Windows and the DOS CLI

Click here to view exercise as a PDF instead.

Although graphical user interfaces (GUIs) have obviated the need for CLIs in many cases, there are still some applications that require the use of the CLI for many reasons, not the least of which is that a CLI program uses less system memory than a GUI program that would perform the same function. For computer forensics, cybersecurity, or other incident response applications that must run on a suspect system, it is desirable to minimally impact the state of the computer.

This exercise will provide a brief introduction to the Microsoft Disk Operating System (MS-DOS) command line interface (CLI).

Many long-time users of Windows systems are unfamiliar -- and, therefore, uncomfortable -- with the DOS command line. This manual will guide those users through some of the rudimentary functions of DOS for purposes of gaining comfort and familiarity.

There are at least three ways to access the DOS command prompt from Windows:
1. Go to the search bar and type in Command Prompt.
2. Go to the start menu, locate Windows System and click on Command Prompt.
3. Press the Windows key and R at the same time (Windows+R), type cmd in the dialogue box, and then click OK.

However, we have provided a shortcut. Find the Command Prompt icon and double-click it.


To obtain a list of DOS commands, enter the help command.


If you need help on a specific command, you can type help followed by the command name. As an example, if you wanted additional information about the copy command, you could type help copy as shown below:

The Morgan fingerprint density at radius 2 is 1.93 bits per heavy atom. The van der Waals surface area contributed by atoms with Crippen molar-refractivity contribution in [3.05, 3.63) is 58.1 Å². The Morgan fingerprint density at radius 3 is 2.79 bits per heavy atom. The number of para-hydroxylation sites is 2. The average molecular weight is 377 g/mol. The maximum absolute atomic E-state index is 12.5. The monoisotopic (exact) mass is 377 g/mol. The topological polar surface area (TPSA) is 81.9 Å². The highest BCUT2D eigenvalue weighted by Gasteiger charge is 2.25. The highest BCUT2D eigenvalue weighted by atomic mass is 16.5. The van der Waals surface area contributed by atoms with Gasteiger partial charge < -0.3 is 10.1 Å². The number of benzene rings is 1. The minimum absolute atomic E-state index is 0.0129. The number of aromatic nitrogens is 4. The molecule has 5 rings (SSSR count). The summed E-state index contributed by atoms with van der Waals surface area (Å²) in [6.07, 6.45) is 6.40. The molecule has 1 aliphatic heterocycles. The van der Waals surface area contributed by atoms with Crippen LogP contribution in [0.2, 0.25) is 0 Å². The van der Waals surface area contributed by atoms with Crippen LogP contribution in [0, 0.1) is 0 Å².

The help text shows all of the parameters and switches that can be used by the program; note that all of the switches are preceded by the slash (/) symbol. In the help text:

Switches inside of square brackets are optional (e.g., "[/D]")

Switches separated by a vertical bar "|" (shift-\) mean that one, but not both, may be used (e.g., "[/Y | /-Y]" means that you can use the /Y or /-Y switch, but not both).

Get a list of the files in a directory using the dir command.

Note that in Windows we often refer to Folders as Directories.

The default output of the "dir" command includes:

  • The Last Modified time and date of the file or directory entry (note that the Last Accessed and Created times are not used in DOS).
  • An indication that the entry is for a directory.
  • Size of the file, in bytes (directories have a 0 size and are not listed).
  • The name of the file or directory. Note use of long file names; note further that dot (this directory) and double-dot (this directory's parent) are always the first two entries in a directory listing except when in the Root Directory.

Type "help dir" or "dir /?" to see additional options and capabilities for the dir command.


If you wanted a directory listing to be sent to a file instead of the screen, you could redirect the output using "dir > filename.txt"

You can also get a directory listing of a different path than the one in which you currently are by typing the dir command followed by the drive letter and/or path name, such as "dir D:\"

To change your current directory in the DOS command window, use the "cd" command. Just type "cd" followed by a space and then enter the directory. Directory names can be entered as absolute paths or paths relative to your current position in the folder structure.

To change your current drive in the DOS command window, just type the drive letter followed by a colon. 


Creative Commons License
CyberExplorations Exercises by Glenn S. Dardick is licensed under a Creative Commons Attribution 4.0 International License.